Herbal Healing: Cinnamon



BY LISA S.T. DOSS

The cultural knowledge of herbal lore is not entirely lost. The experience may still be in our genes, urging to take root and blossom. It begins by first loving the fragrance and taste of herbs. Take the interest one step further! Start drying leaves and flowers to make delicious teas, healing salves, tinctures, poultices and more to promote wellness!

On a shelf in a glass bottle contains a nostalgic memory. The stick-like scrolls bring hot chocolate or cider on cold nights or simmered with a pot of oatmeal. Instantly, the body feels warm, comforted and tingling with excitement. Great-Grandma, Grandma or Mom knew the properties of folk and traditional medicines. Cinnamon, while an indulgent kitchen spice used for flavoring, is also a medicinal plant. It contains phytochemicals, vitamins and well-needed minerals, such as calcium and iron, to boost our healing systems. By knowing folk and traditional medicines, promoting cinnamon was a useful digestive aid, while encouraging a mixture of healing and happiness!

Grow a Cinnamon Tree

Allured by the unique shape of exotic leaves, colors or fragrances, North Carolinians can grow a diverse range of plants from the far north to the arid south. If homeowners living in zone seven can feature banana and palm trees, why not consider investing in growing another tropical plant, the Ceylon cinnamon tree? Pruned, it can maintain a maximum height of three to eight feet. Thriving in temperatures above 60 degrees, the Ceylon can withstand a mild frost. The broad, shiny leaves turn red and develop flowers by summer. The birds and bees, attracted to the scent, find the yellow and white blossoms irresistible.

Cultivators chop down the tree at the base after two years to peel strips of the fragrant bark. As it dries, the sticks curl and harden, and are pounded into a powder. Suckers appear and create new growth.

Fire Elementals

Burning incense is a ritualistic experience for those who need to soothe the brain’s nerve pathways, encouraging peace and relaxation while reducing heart rhythms. In choosing cinnamon, the mind comes alive with a well-needed boost of energy and increased intimacy, passion, creativity and mental clarity. Over the centuries to the present day, incense is a tool for meditation, religious practices and clearing away negative energy. As an incense, cinnamon still possesses similar bodily effects as the powdery slice. Through the skin’s pores, the mind releases the thoughts of depression, sadness and pessimism!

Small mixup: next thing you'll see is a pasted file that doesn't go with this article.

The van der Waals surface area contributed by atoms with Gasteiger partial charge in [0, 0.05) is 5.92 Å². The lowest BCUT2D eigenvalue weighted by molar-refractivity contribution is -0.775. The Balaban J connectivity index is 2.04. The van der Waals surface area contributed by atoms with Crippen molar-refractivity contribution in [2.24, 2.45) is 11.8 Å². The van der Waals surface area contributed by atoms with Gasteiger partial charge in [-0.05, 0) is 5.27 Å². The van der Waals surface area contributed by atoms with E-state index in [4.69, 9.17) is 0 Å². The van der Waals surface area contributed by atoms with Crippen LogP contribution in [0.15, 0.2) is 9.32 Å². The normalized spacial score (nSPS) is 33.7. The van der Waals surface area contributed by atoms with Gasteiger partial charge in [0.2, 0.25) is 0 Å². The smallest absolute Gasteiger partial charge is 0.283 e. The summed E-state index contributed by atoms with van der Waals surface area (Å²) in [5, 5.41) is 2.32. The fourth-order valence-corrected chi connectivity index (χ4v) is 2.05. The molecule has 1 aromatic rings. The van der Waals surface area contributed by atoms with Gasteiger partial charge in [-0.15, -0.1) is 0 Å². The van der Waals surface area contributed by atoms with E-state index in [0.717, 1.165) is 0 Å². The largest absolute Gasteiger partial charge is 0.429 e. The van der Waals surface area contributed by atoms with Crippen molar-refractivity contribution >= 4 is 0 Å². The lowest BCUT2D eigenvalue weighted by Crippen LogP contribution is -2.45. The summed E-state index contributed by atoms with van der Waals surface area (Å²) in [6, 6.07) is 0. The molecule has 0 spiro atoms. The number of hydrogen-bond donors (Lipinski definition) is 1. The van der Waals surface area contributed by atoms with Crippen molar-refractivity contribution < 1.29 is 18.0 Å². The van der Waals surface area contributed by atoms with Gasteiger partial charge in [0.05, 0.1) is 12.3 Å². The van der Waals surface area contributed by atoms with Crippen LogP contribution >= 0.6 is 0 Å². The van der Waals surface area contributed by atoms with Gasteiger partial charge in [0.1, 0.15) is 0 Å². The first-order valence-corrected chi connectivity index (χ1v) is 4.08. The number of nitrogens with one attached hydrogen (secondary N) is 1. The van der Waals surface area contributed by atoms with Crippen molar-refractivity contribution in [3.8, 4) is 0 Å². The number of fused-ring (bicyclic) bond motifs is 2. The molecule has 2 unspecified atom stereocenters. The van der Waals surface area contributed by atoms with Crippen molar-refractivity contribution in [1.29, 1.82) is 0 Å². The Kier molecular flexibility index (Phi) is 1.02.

Essential Oil

Uncapping the lid from the bottle labeled “cinnamon bark,” the fragrance offers a woody, spicy and warm scent comprising minerals and vitamins, anti-oxidants, anti-fungal, anti-bacterial and anti-microbial properties. Potent labels suggest some essential oils are digestible and added to teas; however, one small drop can reduce inflammation, infection, rash and pain relief. Diluted within a carrier oil to prevent burning, the application as a rub can ease aching joints, nourish the skin and enhance circulation.

A Tea for the Digestive System

In learning about herbal healing, we can feel empowered by knowing that each medicinal herb has a connection to relief. Under digestive health, teas labeled as black, chamomile, chai, ginger, green and peppermint offer the same anti-inflammatory benefits to help with stomach cramps, and intestinal spasms while fighting indigestion, nausea, gas and diarrhea. The potent drink can stimulate circulation, increase energy levels, shorten colds and improve overall well-being.

Cinnamon is a healthy spice and choice! Proven to reduce cholesterol by 18%, sugar levels by 24%, control blood glucose levels and reduces cravings; cinnamon is a better choice than sugar! It contains the third-highest anti-oxidant content to slow down aging.

Next Month: Turmeric


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